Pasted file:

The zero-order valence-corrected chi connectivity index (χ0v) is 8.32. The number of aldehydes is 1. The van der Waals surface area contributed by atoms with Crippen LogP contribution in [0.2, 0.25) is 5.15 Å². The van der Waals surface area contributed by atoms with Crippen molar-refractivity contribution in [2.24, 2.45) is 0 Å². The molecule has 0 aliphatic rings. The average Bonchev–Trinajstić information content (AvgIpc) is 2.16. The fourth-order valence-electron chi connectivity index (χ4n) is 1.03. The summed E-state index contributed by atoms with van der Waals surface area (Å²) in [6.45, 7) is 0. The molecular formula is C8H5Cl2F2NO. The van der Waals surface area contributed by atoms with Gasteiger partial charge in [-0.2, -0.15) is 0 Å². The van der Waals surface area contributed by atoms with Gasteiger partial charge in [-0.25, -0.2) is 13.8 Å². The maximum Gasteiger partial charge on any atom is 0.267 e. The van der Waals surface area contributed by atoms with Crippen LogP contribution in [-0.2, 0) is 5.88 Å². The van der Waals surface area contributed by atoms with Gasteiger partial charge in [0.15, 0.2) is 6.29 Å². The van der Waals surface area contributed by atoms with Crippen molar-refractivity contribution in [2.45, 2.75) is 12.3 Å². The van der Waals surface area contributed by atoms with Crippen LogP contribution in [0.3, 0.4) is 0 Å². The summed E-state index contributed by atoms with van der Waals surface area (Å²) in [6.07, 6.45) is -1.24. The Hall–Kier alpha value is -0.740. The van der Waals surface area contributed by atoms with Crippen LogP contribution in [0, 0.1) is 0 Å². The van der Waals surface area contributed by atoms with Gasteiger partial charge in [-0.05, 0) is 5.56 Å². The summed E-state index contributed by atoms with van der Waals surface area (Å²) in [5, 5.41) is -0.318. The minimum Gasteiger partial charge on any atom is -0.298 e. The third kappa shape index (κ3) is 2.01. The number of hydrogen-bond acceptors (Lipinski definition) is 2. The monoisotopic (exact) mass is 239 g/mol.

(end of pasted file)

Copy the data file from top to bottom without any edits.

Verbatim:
The zero-order valence-corrected chi connectivity index (χ0v) is 8.32. The number of aldehydes is 1. The van der Waals surface area contributed by atoms with Crippen LogP contribution in [0.2, 0.25) is 5.15 Å². The van der Waals surface area contributed by atoms with Crippen molar-refractivity contribution in [2.24, 2.45) is 0 Å². The molecule has 0 aliphatic rings. The average Bonchev–Trinajstić information content (AvgIpc) is 2.16. The fourth-order valence-electron chi connectivity index (χ4n) is 1.03. The summed E-state index contributed by atoms with van der Waals surface area (Å²) in [6.45, 7) is 0. The molecular formula is C8H5Cl2F2NO. The van der Waals surface area contributed by atoms with Gasteiger partial charge in [-0.2, -0.15) is 0 Å². The van der Waals surface area contributed by atoms with Gasteiger partial charge in [-0.25, -0.2) is 13.8 Å². The maximum Gasteiger partial charge on any atom is 0.267 e. The van der Waals surface area contributed by atoms with Crippen LogP contribution in [-0.2, 0) is 5.88 Å². The van der Waals surface area contributed by atoms with Gasteiger partial charge in [0.15, 0.2) is 6.29 Å². The van der Waals surface area contributed by atoms with Crippen molar-refractivity contribution in [2.45, 2.75) is 12.3 Å². The van der Waals surface area contributed by atoms with Crippen LogP contribution in [0.3, 0.4) is 0 Å². The summed E-state index contributed by atoms with van der Waals surface area (Å²) in [6.07, 6.45) is -1.24. The Hall–Kier alpha value is -0.740. The van der Waals surface area contributed by atoms with Crippen LogP contribution in [0, 0.1) is 0 Å². The van der Waals surface area contributed by atoms with Gasteiger partial charge in [-0.05, 0) is 5.56 Å². The summed E-state index contributed by atoms with van der Waals surface area (Å²) in [5, 5.41) is -0.318. The minimum Gasteiger partial charge on any atom is -0.298 e. The third kappa shape index (κ3) is 2.01. The number of hydrogen-bond acceptors (Lipinski definition) is 2. The monoisotopic (exact) mass is 239 g/mol.